The directors of such movies might also take a similarly secular stance from a creative standpoint, just like the advertising does. When asked about parallels between Exodus and the recent rise of political tension in the Middle East, Ridley Scott told reporters, "People can do that if they want to be really negative or just sit down and enjoy the f***ing movie. It's a movie!"
When Armstrong was asked about the religious aspect of Left Behind, he responded with “what religious aspect?” Didn't he find people disappearing on a plane flight strange (when the rapture comes to collect the believers)? “I did StarshipTroopers,” he responded, “and I didn’t question it when great big bugs came climbing over the hill and ripped people's heads off. That's the world I live in!”
So where does the future lie for the faith-based movie, and how to sell it?
There's no shortage of studios and production companies getting in on the action, like successful mainstream production company Relativity Media, which is in the throes of launching a faith-based film division. There's also no shortage of ways to get them in front of audiences, with cable networks and video on demand services like Netflix and Amazon growing exponentially.
In fact, the new distribution models are actually a natural extension of the Christian film industry that's always existed in parallel with Hollywood. Despite flying under the mainstream radar for years, it's generated a staggering amount of content traditionally destined for VHS and DVD and sold in very healthy numbers through Christian organizations and religious affiliates.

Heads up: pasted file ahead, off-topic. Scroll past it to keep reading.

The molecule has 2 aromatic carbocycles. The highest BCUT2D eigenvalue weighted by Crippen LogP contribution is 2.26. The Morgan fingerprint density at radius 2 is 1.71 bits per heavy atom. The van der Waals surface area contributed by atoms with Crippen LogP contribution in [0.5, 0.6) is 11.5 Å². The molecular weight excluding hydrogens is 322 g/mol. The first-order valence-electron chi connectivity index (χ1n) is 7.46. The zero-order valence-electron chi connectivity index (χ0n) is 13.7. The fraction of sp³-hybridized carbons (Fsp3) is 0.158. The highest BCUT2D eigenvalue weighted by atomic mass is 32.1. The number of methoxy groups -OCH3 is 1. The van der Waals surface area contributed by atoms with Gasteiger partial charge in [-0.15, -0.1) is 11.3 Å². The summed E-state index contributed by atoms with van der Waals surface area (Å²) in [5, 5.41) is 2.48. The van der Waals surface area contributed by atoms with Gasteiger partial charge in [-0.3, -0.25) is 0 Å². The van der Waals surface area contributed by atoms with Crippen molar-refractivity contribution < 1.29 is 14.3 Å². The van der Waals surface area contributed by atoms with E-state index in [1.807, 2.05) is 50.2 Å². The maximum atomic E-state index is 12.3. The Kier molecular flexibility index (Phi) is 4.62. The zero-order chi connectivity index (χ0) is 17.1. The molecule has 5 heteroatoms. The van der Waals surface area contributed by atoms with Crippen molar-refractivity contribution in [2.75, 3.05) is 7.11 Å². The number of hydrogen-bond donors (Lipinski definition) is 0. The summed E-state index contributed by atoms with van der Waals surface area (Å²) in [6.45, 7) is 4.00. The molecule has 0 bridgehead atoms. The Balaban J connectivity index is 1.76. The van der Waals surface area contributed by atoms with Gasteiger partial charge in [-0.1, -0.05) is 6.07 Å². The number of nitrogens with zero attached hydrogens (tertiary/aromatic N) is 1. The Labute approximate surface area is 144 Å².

What's changing now is that they're crossing over into the mainstream. With Exodus almost ready to release, Scott has added the rights to afterlife memoir Embraced By The Light to his considerable number of projects in development.
But Christian projects can still confound expectations. The big screen Left Behind has been an embarrassing financial and critical failure, returning $11 million of a $16 million budget and scoring only a 2 percent “fresh” critics’ rating on RottenTomatoes.com.
By contrast, a documentary called Meet the Mormons is becoming a sleeper hit. Originally intended to play only in the Mormon Church's Salt Lake City temple, positive feedback encouraged a theatrical release and it's already enjoying similar per-screen averages as David Fincher's critical and audience favorite Gone Girl.
So what's the take-away? Do faith-based movies work? Are you better positioned if you keep your costs down, or should you just keep the religious overtones out of the marketing message?
Ultimately (and frustratingly) it doesn't seem to matter whether you're making movies about God or a killer shark—as soon as you isolate a niche and hone a formula, audiences will prove you wrong. In the end, we're left with the words of the only person who seemed to really know how movie marketing works, screenwriter William Goldman.
“In Hollywood,” he said, “nobody knows anything.”
As a filmgoer, movie industry watcher, and freelance journalist with years of experience, Drew Turney writes about everything from movie reviews to celebrity interviews and stories about the business of Hollywood and movies worldwide. He tweets @drewturney and is based in Los Angeles.